Satire

Adventures of Huckleberry Finn

by

Mark Twain

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Adventures of Huckleberry Finn: Satire 1 key example

Definition of Satire
Satire is the use of humor, irony, sarcasm, or ridicule to criticize something or someone. Public figures, such as politicians, are often the subject of satire, but satirists can take... read full definition
Satire is the use of humor, irony, sarcasm, or ridicule to criticize something or someone. Public figures, such as politicians, are often the subject of... read full definition
Satire is the use of humor, irony, sarcasm, or ridicule to criticize something or someone. Public figures, such as politicians... read full definition
Satire
Explanation and Analysis—American Racism:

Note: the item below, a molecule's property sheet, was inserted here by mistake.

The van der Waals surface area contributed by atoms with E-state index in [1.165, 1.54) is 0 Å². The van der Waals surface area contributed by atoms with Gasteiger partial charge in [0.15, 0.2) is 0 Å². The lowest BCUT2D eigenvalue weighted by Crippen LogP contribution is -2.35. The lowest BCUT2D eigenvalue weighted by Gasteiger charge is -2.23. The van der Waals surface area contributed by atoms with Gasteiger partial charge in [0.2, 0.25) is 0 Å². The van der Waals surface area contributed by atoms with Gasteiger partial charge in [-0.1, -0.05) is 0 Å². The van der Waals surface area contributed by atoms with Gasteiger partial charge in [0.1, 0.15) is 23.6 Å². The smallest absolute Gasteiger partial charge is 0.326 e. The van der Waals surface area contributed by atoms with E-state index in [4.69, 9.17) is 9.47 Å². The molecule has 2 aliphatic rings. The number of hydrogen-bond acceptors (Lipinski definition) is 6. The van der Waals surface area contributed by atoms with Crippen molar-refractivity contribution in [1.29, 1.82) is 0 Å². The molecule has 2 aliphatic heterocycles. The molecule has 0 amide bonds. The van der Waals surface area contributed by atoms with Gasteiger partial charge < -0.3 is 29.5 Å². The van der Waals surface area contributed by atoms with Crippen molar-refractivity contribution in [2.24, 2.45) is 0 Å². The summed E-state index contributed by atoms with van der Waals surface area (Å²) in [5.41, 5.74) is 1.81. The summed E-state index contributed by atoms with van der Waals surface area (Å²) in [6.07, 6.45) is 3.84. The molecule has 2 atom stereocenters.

Throughout Huckleberry Finn, Twain is satirizing pre-Civil War America, a country whose Declaration of Independence directly stated that “all men are created equal” yet whose laws allowed Black people to be enslaved for nearly 100 more years. In particular, Twain is satirizing the hypocritical beliefs of Christians in the American South who felt comfortable judging others as “sinners” while supporting the violent institution of slavery. Twain’s satirical intentions are hinted as in a subtle way in the farcical “Notice” at the beginning of the novel:

NOTICE: Persons attempting to find a motive in this narrative will be prosecuted; persons attempting to find a moral in it will be banished; persons attempting to find a plot in it will be shot.

Given that it is impossible for an author to assess whether readers are attempting to find a motive or moral in the book, Twain is making it clear that he is trying to make some sort of moral claim beneath the novel, and he's winking at readers in the process. Twain makes it clear through moments of situational and dramatic irony throughout the book that this “motive” is to criticize the hypocrisy of those who supported slavery.